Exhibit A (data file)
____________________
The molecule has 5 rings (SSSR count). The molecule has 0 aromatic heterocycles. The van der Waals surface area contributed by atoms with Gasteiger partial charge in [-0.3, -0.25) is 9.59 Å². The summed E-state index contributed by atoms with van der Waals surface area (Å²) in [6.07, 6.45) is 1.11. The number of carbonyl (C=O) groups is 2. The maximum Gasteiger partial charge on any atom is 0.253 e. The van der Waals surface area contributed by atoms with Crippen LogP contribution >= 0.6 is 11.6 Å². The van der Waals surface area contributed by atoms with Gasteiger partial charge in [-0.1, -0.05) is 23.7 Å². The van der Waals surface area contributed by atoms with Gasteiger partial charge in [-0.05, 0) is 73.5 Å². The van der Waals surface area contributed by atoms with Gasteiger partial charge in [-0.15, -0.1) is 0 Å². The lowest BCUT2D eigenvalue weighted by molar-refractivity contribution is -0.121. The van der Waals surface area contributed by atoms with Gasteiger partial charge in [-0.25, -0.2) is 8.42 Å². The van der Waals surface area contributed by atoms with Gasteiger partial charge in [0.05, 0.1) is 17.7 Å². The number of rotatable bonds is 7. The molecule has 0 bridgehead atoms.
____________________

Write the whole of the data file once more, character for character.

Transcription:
The molecule has 5 rings (SSSR count). The molecule has 0 aromatic heterocycles. The van der Waals surface area contributed by atoms with Gasteiger partial charge in [-0.3, -0.25) is 9.59 Å². The summed E-state index contributed by atoms with van der Waals surface area (Å²) in [6.07, 6.45) is 1.11. The number of carbonyl (C=O) groups is 2. The maximum Gasteiger partial charge on any atom is 0.253 e. The van der Waals surface area contributed by atoms with Crippen LogP contribution >= 0.6 is 11.6 Å². The van der Waals surface area contributed by atoms with Gasteiger partial charge in [-0.1, -0.05) is 23.7 Å². The van der Waals surface area contributed by atoms with Gasteiger partial charge in [-0.05, 0) is 73.5 Å². The van der Waals surface area contributed by atoms with Gasteiger partial charge in [-0.15, -0.1) is 0 Å². The lowest BCUT2D eigenvalue weighted by molar-refractivity contribution is -0.121. The van der Waals surface area contributed by atoms with Gasteiger partial charge in [-0.25, -0.2) is 8.42 Å². The van der Waals surface area contributed by atoms with Gasteiger partial charge in [0.05, 0.1) is 17.7 Å². The number of rotatable bonds is 7. The molecule has 0 bridgehead atoms.